I had the fortune of attending ALA Midwinter 2011 in San Diego. I’m still here and looking forward to the ProQuest dinner aboard the USS Midway, but my talks and meetings are over. I attended three Ex Libris talks (one on BX recommender, one on Primo, and another on Maximizing the next generation library experience.) As well, I volunteered to blog for a few events for litablog.org. I was able to eat a few nice lunches as well, courtesy of EBSCO, and learn about their services.
The first EL talk I attended was about the BX recommender. BX is basically an article recommender service that you can embed in SFX, your catalog, etc (they are also working on a google scholar plugin) . BX provides recommended resources-based not on keywords- but on usage data harvested from SFX. The BX tool receives an openURL from SFX and delivers the relevant resources to the user, via SFX, or Primo.
While it sounds like a great tool, there are a few things to be aware of. One of the libraries that discussed the service in the talk showed statistics, and close to half of the citations listed in SFX didn’t have BX recommendations associated with them. This is because BX doesn’t yet have the data associating these articles with other articles. As well, the results aren’t necessarily going to be items you own, as it’s harvested SFX data across institutions. Which means your ILL request may go up.
A good article recommendation describing the service is: “An architecture for the aggregation and analysis of scholarly usage data” by “Johan Bollen, Herbert Van de Sompel.
I’m going to skip discussing the next EL talk, entitled “Getting the Library Dog to Bark: Maximizing the Value of the Research Library ” because it was basically a plug for their new tool, ALMA, which basically allows you to collect statistics across services. While I think data is important (as do the top technology trenders, see below for that), I don’t think we need another EL product to conglomerate our data. Google analytics does that very nicely, already, for free.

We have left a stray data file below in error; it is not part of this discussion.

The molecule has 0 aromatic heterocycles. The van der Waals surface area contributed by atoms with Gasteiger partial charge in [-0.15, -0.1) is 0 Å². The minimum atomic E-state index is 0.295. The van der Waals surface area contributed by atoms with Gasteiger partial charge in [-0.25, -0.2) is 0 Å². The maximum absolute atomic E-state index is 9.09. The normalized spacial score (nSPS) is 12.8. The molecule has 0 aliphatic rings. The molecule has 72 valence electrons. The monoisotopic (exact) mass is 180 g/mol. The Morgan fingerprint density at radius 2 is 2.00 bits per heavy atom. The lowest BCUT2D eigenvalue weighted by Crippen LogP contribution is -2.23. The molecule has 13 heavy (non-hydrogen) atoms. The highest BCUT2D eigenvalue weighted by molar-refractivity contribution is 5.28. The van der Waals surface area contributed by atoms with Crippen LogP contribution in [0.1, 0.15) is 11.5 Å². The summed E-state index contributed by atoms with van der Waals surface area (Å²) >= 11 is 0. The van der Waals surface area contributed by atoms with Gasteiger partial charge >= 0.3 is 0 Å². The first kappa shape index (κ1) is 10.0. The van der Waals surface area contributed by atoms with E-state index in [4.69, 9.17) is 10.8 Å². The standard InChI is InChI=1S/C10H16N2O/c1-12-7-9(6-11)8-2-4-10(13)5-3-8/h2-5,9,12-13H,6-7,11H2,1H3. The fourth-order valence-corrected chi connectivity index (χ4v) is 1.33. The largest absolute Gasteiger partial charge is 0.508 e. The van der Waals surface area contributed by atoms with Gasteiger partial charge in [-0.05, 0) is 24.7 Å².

This morning I attended the Top Technology Trends. You can see the stream here: http://litablog.org/2011/01/top-tech-trends-liveblog-3/ or follow tweets about it at #alamwttt. In summary, the trends seem to be:
- data-driven analytics. We have a lot of data we can use to serve our patrons in ways different than we do now. Use analytics to inform future of libraries.
- Curation: Defined in this case as careful human selection. Users and peer-groups do-and will continue to-curate materials found on web. With the plethora of stuff out there, users will self-sift or look to their peer group to sift (Facebook, flickr, slideshare, etc)
- outsourcing to the cloud, and freeing up IT and systems time to pursue other things (Ex. LibGuides)
- archiving of personally generated material
- future of publishing? New model with self-publishing, etc.
There’s lots more interesting stuff about this talk on twitter.
I then attended the Top Technology Trends Business Meeting where the annual Top Technology Trends forum was discussed. It will be on the Sunday of ALA Annual from 1:30-3:00, so hold the date/time!
The last talk I attended was also an Ex Libris talk, on Primo and Primo Central. The presented began talking about the elements in a good discovery system:
- Fast, easy to use
- Single, unified interface
- Faceted browsing
- Did you mean
- RSS feeds
Not sure I agree with all of them, but that’s another conversation. The speakers then went on to talk about implementing Primo discovery tools.
That’s my summary for now! I will be blogging for litablog.org about the Top Technology Trends business meeting in the next day or so, and will provide more details about some of the talks above on this blog.
For those of you here, hope to see some of you on the USS Midway!